By David Shepardson
WASHINGTON (Reuters) - Federal Aviation Administration chief Steve Dickson has invited about 50 aviation safety regulators from around the world to an informal briefing in Montreal next week on the status of the grounded Boeing 737 MAX, according to an email seen by Reuters.
The FAA has been reviewing proposed software and training changes from Boeing Co <BA.N> for its best-selling plane that has been grounded since March in the aftermath of two fatal crashes in five months. Dickson's email said the FAA is working to provide regulators with "useful information as you make your individual decisions on safely returning your fleets to service."
The meeting, to be held on Monday, is taking place in connection with the International Civil Aviation Organization World Aviation Forum.
Boeing plans to revise the 737 MAX software to take input from both angle-of-attack sensors in the MCAS anti-stall system linked to the two deadly crashes. It is not clear when Boeing will conduct a key certification test flight, a step needed before the FAA can return the plane to service.
Some government officials do not believe Boeing will conduct that flight until October.
The European Union Aviation Safety Agency said last week it "intends to conduct its own test flights separate from, but in full coordination with, the FAA. The test flights are not scheduled yet, the date will depend on the development schedule of Boeing."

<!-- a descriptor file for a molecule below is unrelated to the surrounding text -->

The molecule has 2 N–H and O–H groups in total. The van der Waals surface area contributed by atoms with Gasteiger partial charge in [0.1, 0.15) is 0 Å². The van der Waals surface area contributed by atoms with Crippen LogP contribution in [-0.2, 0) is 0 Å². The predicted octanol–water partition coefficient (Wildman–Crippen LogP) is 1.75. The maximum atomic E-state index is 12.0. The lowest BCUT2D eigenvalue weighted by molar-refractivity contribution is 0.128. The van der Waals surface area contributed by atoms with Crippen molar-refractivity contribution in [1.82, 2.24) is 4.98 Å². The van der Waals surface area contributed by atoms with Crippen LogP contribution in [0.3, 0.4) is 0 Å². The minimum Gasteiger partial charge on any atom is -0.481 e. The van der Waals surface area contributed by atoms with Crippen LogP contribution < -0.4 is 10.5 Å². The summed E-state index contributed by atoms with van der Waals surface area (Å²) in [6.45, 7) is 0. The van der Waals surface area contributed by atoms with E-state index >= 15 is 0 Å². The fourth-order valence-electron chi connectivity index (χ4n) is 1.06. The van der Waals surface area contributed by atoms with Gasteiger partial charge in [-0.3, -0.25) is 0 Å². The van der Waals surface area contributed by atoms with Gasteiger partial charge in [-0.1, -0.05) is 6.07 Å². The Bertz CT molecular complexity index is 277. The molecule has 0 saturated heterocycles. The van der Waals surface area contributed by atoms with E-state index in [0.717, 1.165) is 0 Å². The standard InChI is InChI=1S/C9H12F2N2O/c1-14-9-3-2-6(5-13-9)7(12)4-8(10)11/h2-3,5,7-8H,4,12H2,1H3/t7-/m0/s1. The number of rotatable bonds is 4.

Separately, a joint governmental review of the Boeing 737 MAX that includes aviation regulators from around the world is expected to be released in the coming weeks. The review is expected to find places where regulations need to be harmonized internationally and where communications could be improved at the FAA and among international regulators, a person briefed on the matter said Tuesday.
Major U.S. airlines have cancelled flights into December as a result of the MAX grounding, including American Airlines Group Inc <AAL.O> and United Airlines <UAL.O>, while Southwest Airlines Co <LUV.N> has cancelled flights into early January.
(Reporting by David Shepardson; Editing by Chizu Nomiyama and Leslie Adler)